Reading: 4 Weird Sleep Tricks that Work


4 Weird Sleep Tricks that Work

Unexpected ways to turn off your brain so you can actually sleep

By Catherine LeFebvre

Raise your hand if this happens to you all the time: you go to bed at a reasonable hour, but spend the next 90 minutes trying to fall asleep. Or you fell asleep fine, but now it’s 3 am, and you’re wide awake.

You’ve probably tried your fair share of sleep remedies, and some of them probably even worked for a bit. But if you’re looking for more tools to add to your arsenal, here are four weird sleep strategies to help you nod off in no time.

Play Tetris for 10 Minutes
I know this sounds crazy — more screen time, while you’re in bed? But focusing on a simple task like a game of Tetris can help calm a crazed brain, and have an almost meditative effect. Why Tetris? Studies find the game can be used as a cognitive vaccine, meaning that because it stimulates both your working memory and visual processing at the same time, it blocks your brain from replaying traumatic memories. So instead of going over that awkward conversation with your boss a million times, focus on clearing those lines. Just make sure your screen is on the lowest light setting to minimize blue light.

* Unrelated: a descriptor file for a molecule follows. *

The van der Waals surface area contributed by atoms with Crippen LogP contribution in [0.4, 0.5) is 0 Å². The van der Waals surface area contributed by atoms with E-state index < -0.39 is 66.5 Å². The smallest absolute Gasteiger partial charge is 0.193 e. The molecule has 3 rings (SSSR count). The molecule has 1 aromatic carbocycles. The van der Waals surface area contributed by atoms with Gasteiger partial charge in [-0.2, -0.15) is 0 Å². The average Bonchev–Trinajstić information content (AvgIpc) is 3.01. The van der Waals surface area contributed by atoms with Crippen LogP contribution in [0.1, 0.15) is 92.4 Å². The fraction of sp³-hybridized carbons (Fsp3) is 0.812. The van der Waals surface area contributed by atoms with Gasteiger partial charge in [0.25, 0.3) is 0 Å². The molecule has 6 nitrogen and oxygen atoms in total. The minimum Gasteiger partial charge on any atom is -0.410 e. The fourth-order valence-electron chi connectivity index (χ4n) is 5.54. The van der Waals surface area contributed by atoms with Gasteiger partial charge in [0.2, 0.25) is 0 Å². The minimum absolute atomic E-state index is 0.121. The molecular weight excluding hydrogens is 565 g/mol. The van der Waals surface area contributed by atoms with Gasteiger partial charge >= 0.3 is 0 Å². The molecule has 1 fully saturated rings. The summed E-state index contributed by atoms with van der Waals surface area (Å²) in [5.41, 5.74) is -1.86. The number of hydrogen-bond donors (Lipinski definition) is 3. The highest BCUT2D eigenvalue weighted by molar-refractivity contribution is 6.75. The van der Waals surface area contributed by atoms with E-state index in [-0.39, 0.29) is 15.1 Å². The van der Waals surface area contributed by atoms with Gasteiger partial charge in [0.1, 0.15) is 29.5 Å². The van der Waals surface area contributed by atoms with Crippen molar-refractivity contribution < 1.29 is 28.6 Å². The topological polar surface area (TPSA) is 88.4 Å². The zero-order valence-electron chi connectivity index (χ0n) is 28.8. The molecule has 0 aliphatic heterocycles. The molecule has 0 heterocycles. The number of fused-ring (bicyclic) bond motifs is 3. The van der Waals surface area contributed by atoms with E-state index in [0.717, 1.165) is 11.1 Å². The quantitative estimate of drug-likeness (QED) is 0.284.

Sleep with Me
The best thing about the Sleep with Me podcast is that it’s completely boring. Seriously, the only interesting part of host Drew Akerman’s show is probably its name. In each episode, Ackerman tells a monotonous, rambling story where the tangents are often longer than the actual plot. Listening along will keep your mind off of to-do lists and whatever else usually leaves you staring at the ceiling, without getting you so invested that you want to stay up to find out what happens.

Bring Back a Favorite 80s Hairstyle
Get yourself a thick spandex headband…that also happens to be a pair of headphones. If you’re in love with a snorer or happen to live near a fire station, sleep headphones are key. Flat padded speakers are tucked into a headband, so they’re way more comfortable than lying on your earbuds. Added bonus? You can pull them down over your eyes for an instant sleep mask.

Go to a Sleep Concert
Composer Max Richter partnered with a neuroscientist to create an eight-hour-long opus designed to help you relax into sleep. Lullabies are nothing new, but Richter upped the ante by turning his into an overnight performance, one where every member of the audience gets tucked into bed for the night. Recreate the experience at home, or see when Sleep is performing near you.

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